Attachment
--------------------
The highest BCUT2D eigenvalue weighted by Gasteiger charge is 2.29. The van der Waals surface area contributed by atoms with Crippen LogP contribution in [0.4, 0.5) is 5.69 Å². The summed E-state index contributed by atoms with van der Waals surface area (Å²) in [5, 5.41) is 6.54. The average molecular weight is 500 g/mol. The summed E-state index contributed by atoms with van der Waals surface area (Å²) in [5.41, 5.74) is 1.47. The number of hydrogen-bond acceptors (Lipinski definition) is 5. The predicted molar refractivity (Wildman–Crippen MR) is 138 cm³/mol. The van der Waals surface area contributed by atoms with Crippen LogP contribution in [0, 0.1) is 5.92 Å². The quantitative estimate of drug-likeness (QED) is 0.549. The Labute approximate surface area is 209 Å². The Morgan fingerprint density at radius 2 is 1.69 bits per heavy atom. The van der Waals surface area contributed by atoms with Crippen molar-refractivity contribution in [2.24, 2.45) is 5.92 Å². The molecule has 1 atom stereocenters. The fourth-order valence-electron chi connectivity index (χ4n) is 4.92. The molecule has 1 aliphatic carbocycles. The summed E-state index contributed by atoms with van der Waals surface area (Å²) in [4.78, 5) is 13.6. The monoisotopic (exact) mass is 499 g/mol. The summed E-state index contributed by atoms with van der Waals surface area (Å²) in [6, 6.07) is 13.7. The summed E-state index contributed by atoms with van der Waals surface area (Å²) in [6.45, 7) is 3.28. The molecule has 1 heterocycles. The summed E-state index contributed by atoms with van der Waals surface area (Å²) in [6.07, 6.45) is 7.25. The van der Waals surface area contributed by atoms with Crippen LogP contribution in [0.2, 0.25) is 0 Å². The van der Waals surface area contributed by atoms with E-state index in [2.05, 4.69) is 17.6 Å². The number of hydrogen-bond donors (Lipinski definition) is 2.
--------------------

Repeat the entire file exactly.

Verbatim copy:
The highest BCUT2D eigenvalue weighted by Gasteiger charge is 2.29. The van der Waals surface area contributed by atoms with Crippen LogP contribution in [0.4, 0.5) is 5.69 Å². The summed E-state index contributed by atoms with van der Waals surface area (Å²) in [5, 5.41) is 6.54. The average molecular weight is 500 g/mol. The summed E-state index contributed by atoms with van der Waals surface area (Å²) in [5.41, 5.74) is 1.47. The number of hydrogen-bond acceptors (Lipinski definition) is 5. The predicted molar refractivity (Wildman–Crippen MR) is 138 cm³/mol. The van der Waals surface area contributed by atoms with Crippen LogP contribution in [0, 0.1) is 5.92 Å². The quantitative estimate of drug-likeness (QED) is 0.549. The Labute approximate surface area is 209 Å². The Morgan fingerprint density at radius 2 is 1.69 bits per heavy atom. The van der Waals surface area contributed by atoms with Crippen molar-refractivity contribution in [2.24, 2.45) is 5.92 Å². The molecule has 1 atom stereocenters. The fourth-order valence-electron chi connectivity index (χ4n) is 4.92. The molecule has 1 aliphatic carbocycles. The summed E-state index contributed by atoms with van der Waals surface area (Å²) in [4.78, 5) is 13.6. The monoisotopic (exact) mass is 499 g/mol. The summed E-state index contributed by atoms with van der Waals surface area (Å²) in [6, 6.07) is 13.7. The summed E-state index contributed by atoms with van der Waals surface area (Å²) in [6.45, 7) is 3.28. The molecule has 1 heterocycles. The summed E-state index contributed by atoms with van der Waals surface area (Å²) in [6.07, 6.45) is 7.25. The van der Waals surface area contributed by atoms with Crippen LogP contribution in [0.2, 0.25) is 0 Å². The van der Waals surface area contributed by atoms with E-state index in [2.05, 4.69) is 17.6 Å². The number of hydrogen-bond donors (Lipinski definition) is 2.